One of the most effective ways to steer young people into employment and meaningful careers is to expose them to the range of options available to them. This is the focus and premise behind the annual Gordon Institute of Business Science (GIBS) Career Expo.
Taking place on Saturday, 13 May at the GIBS campus in Illovo, Sandton, the 2017 edition of this popular event continues its successful track record of giving invited high-achieving grade 11 and 12 learners insights into the world of work, job opportunities and tertiary education options.
Hosted by the GIBS Centre for Leadership and Dialogue (CL&D), in conjunction with telecoms company MTN, high-potential youngsters come from a range of educational backgrounds around Gauteng, including non-fee paying, inner city and township schools, former model C schools and private institutions. The expo is part of the GIBS Spirit of Youth programme, a youth leadership programme aimed at senior high school learners (grades 11 and 12).
Now in its 12th year, the event has, to date, reached more than 20,000 learners with over 2,300 youngsters expected to attend this year alone. GIBS will also be launching ‘The Pulse of Youth Survey’ on the day where the CL&D will poll over 2000 young learners between 15 and 18 on issues such as career aspirations, their understanding of the political context, and social activism among others. This will provide a unique vantage to get insight from over 2000 learners on key contemporary issues in the South African discourse.
Elaborating on the intention of the expo, Abdullah Verachia, executive director of the Centre for Leadership and Dialogue at GIBS, says many young adults battle with the life choices they must make at such a tender age and many are uncertain of the full range of career choices open to them. Those with potential to study further, may also lack information about bursaries and work opportunities. “The Career Expo empowers these learners with information, access and exposure to individuals and institutions that can help them make the right choices in their transition from high school toward a better informed future,” says Verachia.
ManpowerGroup, a global resource company, noted in a 2010-2011 report on youth unemployment that: “One of the simplest and most direct things a employers can do is to partner with schools and vocational institutions to increase young people’s exposure to the world of work… they can provide speakers and participants for related activities such as career days and job shadowing. For many youth, business leaders can serve as role models and as an inspiration to set more ambitious goals for themselves.”
The GIBS Career Expo does just this, bringing business leaders and institutions together with learners, educational offerings and experts on the future world of work. MTN, GIBS’s partner in this endeavor, is just one company taking the opportunity to showcase its available career opportunities.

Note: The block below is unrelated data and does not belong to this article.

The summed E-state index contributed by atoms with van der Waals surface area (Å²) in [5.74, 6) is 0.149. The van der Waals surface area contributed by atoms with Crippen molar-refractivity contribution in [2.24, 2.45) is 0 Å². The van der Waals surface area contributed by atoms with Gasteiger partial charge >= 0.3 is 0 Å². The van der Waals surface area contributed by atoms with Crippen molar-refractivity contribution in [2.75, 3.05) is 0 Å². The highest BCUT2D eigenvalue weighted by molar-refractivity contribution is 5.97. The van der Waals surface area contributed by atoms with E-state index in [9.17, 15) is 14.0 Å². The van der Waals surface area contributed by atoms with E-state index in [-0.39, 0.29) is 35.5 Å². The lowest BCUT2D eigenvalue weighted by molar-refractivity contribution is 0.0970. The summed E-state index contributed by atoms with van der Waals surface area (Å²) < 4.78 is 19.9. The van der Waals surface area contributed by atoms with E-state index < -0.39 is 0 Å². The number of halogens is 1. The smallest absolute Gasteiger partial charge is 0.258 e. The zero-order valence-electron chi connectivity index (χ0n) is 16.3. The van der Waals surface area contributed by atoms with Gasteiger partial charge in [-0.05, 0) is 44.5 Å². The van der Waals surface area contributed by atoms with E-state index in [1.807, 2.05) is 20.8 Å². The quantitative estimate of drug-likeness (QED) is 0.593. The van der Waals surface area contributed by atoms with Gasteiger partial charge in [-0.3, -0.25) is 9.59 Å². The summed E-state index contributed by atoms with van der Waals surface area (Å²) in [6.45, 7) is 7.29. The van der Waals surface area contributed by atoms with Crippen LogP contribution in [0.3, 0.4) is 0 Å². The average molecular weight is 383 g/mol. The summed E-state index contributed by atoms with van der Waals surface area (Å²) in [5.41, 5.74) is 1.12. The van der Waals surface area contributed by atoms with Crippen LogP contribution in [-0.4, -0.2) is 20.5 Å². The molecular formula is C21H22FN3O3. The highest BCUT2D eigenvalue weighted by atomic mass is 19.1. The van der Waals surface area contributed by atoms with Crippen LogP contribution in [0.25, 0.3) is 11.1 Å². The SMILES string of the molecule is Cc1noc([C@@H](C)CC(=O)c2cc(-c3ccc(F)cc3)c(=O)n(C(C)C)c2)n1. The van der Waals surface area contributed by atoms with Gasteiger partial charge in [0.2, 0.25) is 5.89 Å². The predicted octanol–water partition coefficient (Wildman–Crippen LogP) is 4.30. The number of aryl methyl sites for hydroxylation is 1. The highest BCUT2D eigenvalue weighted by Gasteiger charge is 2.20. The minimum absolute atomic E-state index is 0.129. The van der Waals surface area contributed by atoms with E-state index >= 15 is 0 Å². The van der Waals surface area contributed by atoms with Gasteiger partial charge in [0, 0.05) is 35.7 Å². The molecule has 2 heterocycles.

Says Nhlanhla Qwabe, Chief Human Resources Officer of MTN SA: “MTN is delighted that once again it will be partnering with GIBS on this worthy initiative of showcasing available career opportunities. Our partnership with GIBS gives expression to the attitude espoused by the organization, of facilitating access to quality education by leveraging the power of ICT and partnering with like-minded organizations. We hope that this Career Expo will open a window of possibilities for the learners and will motivate them to work harder to realize their dreams.”
On the day, learners can engage with exhibitors, ranging from youth employment specialists, to educational institutions, entrepreneurship experts and recruiting agents. Learners can also participate in one-on-one break-away sessions with entrepreneurs and professionals like lawyers, architects, scientists, engineers and aviation experts where they can dig deeper into these career choices.
Recognising the importance of educators in the ongoing drive to create a productive and vibrant economy, educators accompanying learners at the Career Expo will also enjoy some personal development time, by taking part in the popular “Teach like a hero” programme. This segment of the expo has been one of the most highly-rated in the past and is designed to equip educators with tools that will help them guide learners reach their fullest potential. “Teach like a hero” is an inspirational element of a dynamic day and one which is in step line with the Career Expo’s desire to help learners while fostering the future growth and prosperity of the country.
Says GIBS Dean, Professor Nicola Kleyn: “Young people benefit hugely from exposure to the opportunities in the current workforce, as well as information about the evolution of the future world of work. The tools we impart at Career Expo help learners transition from high school to work and better plan their working lives.”
She adds that Career Expo is as much an opportunity for business as it is for students. The days of old, where business often imposed its way of doing things is evolving into a more equitable environment which requires higher levels of collaboration and information sharing than ever before, says Kleyn. This is particularly true of the new, dynamic and changeable millennial generation. “This ‘new way’ of doing business is a strand which permeates the GIBS philosophy of learning,” says Kleyn, noting that when business, youth and educators begin to hear one other, then innovative things begin to happen.